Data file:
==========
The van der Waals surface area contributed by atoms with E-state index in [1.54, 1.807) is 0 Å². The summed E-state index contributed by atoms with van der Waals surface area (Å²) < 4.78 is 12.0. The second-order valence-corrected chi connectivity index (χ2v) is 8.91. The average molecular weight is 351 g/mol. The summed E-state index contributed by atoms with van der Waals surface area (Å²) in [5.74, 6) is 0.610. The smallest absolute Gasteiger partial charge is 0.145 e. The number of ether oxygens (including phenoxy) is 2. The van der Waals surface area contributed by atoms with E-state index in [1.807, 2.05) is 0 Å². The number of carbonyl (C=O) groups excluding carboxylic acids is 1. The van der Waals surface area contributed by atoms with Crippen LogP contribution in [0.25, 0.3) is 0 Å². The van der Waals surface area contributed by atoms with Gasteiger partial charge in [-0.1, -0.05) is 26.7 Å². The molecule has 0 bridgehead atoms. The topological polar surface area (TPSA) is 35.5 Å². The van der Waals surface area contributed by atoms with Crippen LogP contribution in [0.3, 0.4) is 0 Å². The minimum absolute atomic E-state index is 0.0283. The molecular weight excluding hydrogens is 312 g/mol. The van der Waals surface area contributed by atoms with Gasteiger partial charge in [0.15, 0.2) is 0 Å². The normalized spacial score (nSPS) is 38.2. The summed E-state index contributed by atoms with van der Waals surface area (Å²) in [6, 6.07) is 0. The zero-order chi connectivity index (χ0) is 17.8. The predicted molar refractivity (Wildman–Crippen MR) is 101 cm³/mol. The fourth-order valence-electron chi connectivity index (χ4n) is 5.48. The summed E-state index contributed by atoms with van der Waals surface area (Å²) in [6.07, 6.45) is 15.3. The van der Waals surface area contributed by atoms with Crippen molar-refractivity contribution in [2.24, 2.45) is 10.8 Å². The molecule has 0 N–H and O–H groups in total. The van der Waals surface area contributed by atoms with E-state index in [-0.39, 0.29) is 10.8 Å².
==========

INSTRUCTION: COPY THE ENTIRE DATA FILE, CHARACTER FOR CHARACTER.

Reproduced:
The van der Waals surface area contributed by atoms with E-state index in [1.54, 1.807) is 0 Å². The summed E-state index contributed by atoms with van der Waals surface area (Å²) < 4.78 is 12.0. The second-order valence-corrected chi connectivity index (χ2v) is 8.91. The average molecular weight is 351 g/mol. The summed E-state index contributed by atoms with van der Waals surface area (Å²) in [5.74, 6) is 0.610. The smallest absolute Gasteiger partial charge is 0.145 e. The number of ether oxygens (including phenoxy) is 2. The van der Waals surface area contributed by atoms with E-state index in [1.807, 2.05) is 0 Å². The number of carbonyl (C=O) groups excluding carboxylic acids is 1. The van der Waals surface area contributed by atoms with Crippen LogP contribution in [0.25, 0.3) is 0 Å². The van der Waals surface area contributed by atoms with Gasteiger partial charge in [-0.1, -0.05) is 26.7 Å². The molecule has 0 bridgehead atoms. The topological polar surface area (TPSA) is 35.5 Å². The van der Waals surface area contributed by atoms with Crippen LogP contribution in [0.3, 0.4) is 0 Å². The minimum absolute atomic E-state index is 0.0283. The molecular weight excluding hydrogens is 312 g/mol. The van der Waals surface area contributed by atoms with Gasteiger partial charge in [0.15, 0.2) is 0 Å². The normalized spacial score (nSPS) is 38.2. The summed E-state index contributed by atoms with van der Waals surface area (Å²) in [6, 6.07) is 0. The zero-order chi connectivity index (χ0) is 17.8. The predicted molar refractivity (Wildman–Crippen MR) is 101 cm³/mol. The fourth-order valence-electron chi connectivity index (χ4n) is 5.48. The summed E-state index contributed by atoms with van der Waals surface area (Å²) in [6.07, 6.45) is 15.3. The van der Waals surface area contributed by atoms with Crippen molar-refractivity contribution in [2.24, 2.45) is 10.8 Å². The molecule has 0 N–H and O–H groups in total. The van der Waals surface area contributed by atoms with E-state index in [-0.39, 0.29) is 10.8 Å².